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Diabetes Health Center

Features Related to Diabetes

  1. Are You in Diabetes Denial?

    Don White, 68, a retired science teacher from upstate New York, first suspected he had type 2 diabetes when he was 45 years old and his school held a health fair for students and teachers. A simple prick of his finger to test for high blood sugar -- a sign of diabetes -- revealed some unexpected new

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  2. Diabetes and Wounds: Caring for Sores

    Every 30 seconds, somewhere in the world, someone loses a lower limb as a result of diabetes. That's because diabetes and wounds are a dangerous combination. If you have diabetes, there's no such thing as a minor wound to the foot -- even a small foot sore can turn into an ulcer that, if not properl

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  3. Diabetes Wound Care Checklist: What's in Your First Aid Kit?

    Injuries that are minor in a healthy person can have severe consequences when you have diabetes, so good wound care is essential. Because of reduced circulation and problems with sensation (neuropathy), people with diabetes are at a much higher risk for complications from ordinary, everyday cuts and

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  4. Diabetes Care: Managing Your Time When You Have Diabetes

    Sometimes, living with diabetes can seem like a full-time job -- trying to keep up with everything you need to do for proper diabetes care.  "Diabetes is a very time-consuming disease to manage well," says Karmeen Kulkarni, MS, RD, CDE, and former president of health care and education for the Ameri

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  5. The Diabetes and Sleep Connection

    It's past midnight. You're out of clean clothes, and you haven't finished that report for work. Though the alarm clock will ring in six hours, you cram in a load of laundry and spend another bleary-eyed hour at the computer. It's the only way to stay on top of a busy life, right? While skimping on s

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  6. 6 Ways to Support a Spouse With Diabetes

    When Gerri Weiss's husband, Michael, learned 22 years ago that he had type 1 diabetes, she faced what she calls one of the toughest challenge of her life: how to support her husband through a disease that often overwhelmed both of them. With 21 million Americans now diagnosed with diabetes, Weiss ha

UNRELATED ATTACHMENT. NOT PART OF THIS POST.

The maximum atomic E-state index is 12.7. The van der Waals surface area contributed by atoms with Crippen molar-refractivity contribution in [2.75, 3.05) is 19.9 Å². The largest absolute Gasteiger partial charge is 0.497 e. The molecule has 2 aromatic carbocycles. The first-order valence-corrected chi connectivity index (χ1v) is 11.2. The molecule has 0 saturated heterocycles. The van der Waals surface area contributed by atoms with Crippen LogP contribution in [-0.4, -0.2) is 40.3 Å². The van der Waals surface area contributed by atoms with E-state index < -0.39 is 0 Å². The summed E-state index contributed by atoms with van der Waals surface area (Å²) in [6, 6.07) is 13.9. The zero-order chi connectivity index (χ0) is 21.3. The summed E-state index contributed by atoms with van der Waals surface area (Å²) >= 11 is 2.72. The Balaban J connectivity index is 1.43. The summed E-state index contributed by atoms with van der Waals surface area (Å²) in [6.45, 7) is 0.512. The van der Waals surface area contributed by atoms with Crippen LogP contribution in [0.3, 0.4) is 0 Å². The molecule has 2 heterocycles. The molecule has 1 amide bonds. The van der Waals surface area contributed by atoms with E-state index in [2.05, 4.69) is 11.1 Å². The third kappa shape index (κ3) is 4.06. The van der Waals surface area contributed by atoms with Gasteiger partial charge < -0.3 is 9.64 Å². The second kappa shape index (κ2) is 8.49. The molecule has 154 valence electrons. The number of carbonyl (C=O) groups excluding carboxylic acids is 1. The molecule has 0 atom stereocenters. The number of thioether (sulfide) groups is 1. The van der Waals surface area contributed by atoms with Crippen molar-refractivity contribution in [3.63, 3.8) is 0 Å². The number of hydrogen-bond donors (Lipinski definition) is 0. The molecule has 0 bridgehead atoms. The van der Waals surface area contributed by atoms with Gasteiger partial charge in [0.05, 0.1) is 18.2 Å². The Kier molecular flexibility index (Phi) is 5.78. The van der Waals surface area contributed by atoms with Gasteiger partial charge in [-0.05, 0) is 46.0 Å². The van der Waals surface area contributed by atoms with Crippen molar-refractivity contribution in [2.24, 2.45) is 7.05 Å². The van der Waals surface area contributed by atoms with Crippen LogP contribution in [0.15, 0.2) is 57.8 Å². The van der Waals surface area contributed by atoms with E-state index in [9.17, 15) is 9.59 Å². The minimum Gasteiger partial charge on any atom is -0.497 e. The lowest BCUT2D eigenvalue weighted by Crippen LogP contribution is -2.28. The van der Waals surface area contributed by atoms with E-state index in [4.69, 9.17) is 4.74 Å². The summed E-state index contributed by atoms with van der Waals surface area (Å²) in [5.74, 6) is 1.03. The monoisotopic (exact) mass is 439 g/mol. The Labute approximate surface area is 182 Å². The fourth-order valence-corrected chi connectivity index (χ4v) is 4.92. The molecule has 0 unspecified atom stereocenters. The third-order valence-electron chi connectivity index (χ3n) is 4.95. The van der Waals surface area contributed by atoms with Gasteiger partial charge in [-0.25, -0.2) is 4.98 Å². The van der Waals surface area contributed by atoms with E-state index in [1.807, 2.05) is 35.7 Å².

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  7. Accepting My Diabetes

    When I was a little kid, my mother said I used to put sugar on everything, even Frosted Flakes. I loved sugar and for 14 glorious years I ate it without consequence. That all changed suddenly one day in 1986 when I failed a swim team physical and landed in the hospital. I had type 1 diabetes. The ho

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  8. Diabetic Diet: 6 Foods That May Help Control Blood Sugar

    Coffee and cinnamon have made headlines recently as foods that might be able to cut the risk of diabetes or help to improve blood sugar levels. But don't get the idea that such foods are magic bullets for your diabetic diet, experts warn. "None of this is a magic potion for diabetes," says American

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  9. Hugh Herr

    By Charles P. Pierce You can barely hear him over the hum of the machines, a low thrumming that is general throughout the halls and laboratories of the Massachusetts Institute of Technology. You have to lean forward a little when Hugh Herr talks about the arms and legs that he makes here in the MIT

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  10. Saving on the Cost of Diabetes Care

    Carol Phillips has a problem -- a big one, but a common one. She is grappling with the cost of diabetes. At the end of May, her COBRA benefits from a former employer will run out, and she will join the ranks of more than 43 million Americans without health insurance. Because she was recently diagnos

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Displaying 81 - 90 of 121 Articles << Prev Page 7 8 9 10 11 12 13 Next >>

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If the level is below 70 or you are experiencing symptoms such as shaking, sweating or difficulty thinking, you will need to raise the number immediately. A quick solution is to eat a few pieces of hard candy or 1 tablespoon of sugar or honey. Recheck your numbers again in 15 minutes to see if the number has gone up. If not, repeat the steps above or call your doctor.

People who experience hypoglycemia several times in a week should call their health care provider. It's important to monitor your levels each day so you can make sure your numbers are within the range. If you are pregnant always consult with your health care provider.

Congratulations on taking steps to manage your health.

However, it's important to continue to track your numbers so that you can make lifestyle changes if needed. If you are pregnant always consult with your physician.

Your level is high if this reading was taken before eating. Aim for 70-130 before meals and less than 180 two hours after meals.

Even if your number is high, it's not too late for you to take control of your health and lower your blood sugar.

One of the first steps is to monitor your levels each day. If you are pregnant always consult with your physician.

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